The Commission adopted today the report “Asset recovery and confiscation: ensuring that crime does not pay” (PDF). Profits of organised crime groups are estimated at EUR 110 billion per year in the EU. However, as reported by Europol, only about 1% of these profits are confiscated. Organised crime groups therefore have the means to invest in the expansion of their criminal activities, and to infiltrate the legal economy.
The EU has deployed considerable efforts to harmonise the legislation on confiscation and asset recovery. Since 2007, Asset Recovery Offices were established in all Member States, and the 2014 Directive on the freezing and confiscation of instrumentalities and proceeds of crime has harmonised rules on the freezing, management and confiscation of such assets across the EU.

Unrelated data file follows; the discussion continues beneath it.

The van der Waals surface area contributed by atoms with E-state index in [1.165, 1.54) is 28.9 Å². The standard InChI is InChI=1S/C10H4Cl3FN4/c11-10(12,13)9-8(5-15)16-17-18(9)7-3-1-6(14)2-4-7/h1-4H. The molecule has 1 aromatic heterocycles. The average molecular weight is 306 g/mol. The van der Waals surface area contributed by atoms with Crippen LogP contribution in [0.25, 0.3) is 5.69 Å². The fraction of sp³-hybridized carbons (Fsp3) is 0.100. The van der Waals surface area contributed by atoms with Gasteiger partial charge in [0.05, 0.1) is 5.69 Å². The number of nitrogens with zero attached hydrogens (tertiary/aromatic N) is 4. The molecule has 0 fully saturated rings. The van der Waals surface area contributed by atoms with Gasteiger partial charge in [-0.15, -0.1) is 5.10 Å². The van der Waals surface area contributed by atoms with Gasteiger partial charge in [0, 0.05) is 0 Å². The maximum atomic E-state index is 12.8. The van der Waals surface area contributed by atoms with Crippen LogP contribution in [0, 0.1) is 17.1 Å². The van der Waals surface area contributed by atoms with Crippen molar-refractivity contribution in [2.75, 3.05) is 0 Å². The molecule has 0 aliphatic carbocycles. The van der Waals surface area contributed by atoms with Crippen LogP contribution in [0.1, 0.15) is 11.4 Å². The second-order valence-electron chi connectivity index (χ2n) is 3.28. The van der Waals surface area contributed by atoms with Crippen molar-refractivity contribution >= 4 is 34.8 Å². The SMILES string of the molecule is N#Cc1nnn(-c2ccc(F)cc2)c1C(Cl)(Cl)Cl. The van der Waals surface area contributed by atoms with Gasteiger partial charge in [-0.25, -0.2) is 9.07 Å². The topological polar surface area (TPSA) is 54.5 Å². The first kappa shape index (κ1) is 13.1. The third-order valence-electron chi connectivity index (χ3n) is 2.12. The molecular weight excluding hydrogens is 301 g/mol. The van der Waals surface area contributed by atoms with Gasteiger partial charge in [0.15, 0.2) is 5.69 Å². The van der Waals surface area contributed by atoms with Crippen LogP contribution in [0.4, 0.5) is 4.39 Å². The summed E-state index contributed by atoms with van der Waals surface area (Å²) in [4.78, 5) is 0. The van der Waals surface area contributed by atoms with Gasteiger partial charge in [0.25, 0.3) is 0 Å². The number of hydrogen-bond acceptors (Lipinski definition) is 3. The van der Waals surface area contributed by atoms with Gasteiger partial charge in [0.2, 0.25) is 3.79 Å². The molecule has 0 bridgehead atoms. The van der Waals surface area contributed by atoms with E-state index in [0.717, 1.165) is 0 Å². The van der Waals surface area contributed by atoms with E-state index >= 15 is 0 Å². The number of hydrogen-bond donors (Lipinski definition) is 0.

The recently adopted Regulation on the mutual recognition of freezing orders and confiscation orders will improve cross-border cooperation. However, there is still much room for improvement: a confiscation rate of estimated 1% is too low and allows organised crime groups to invest in the expansion of their criminal activities and to infiltrate the legal economy.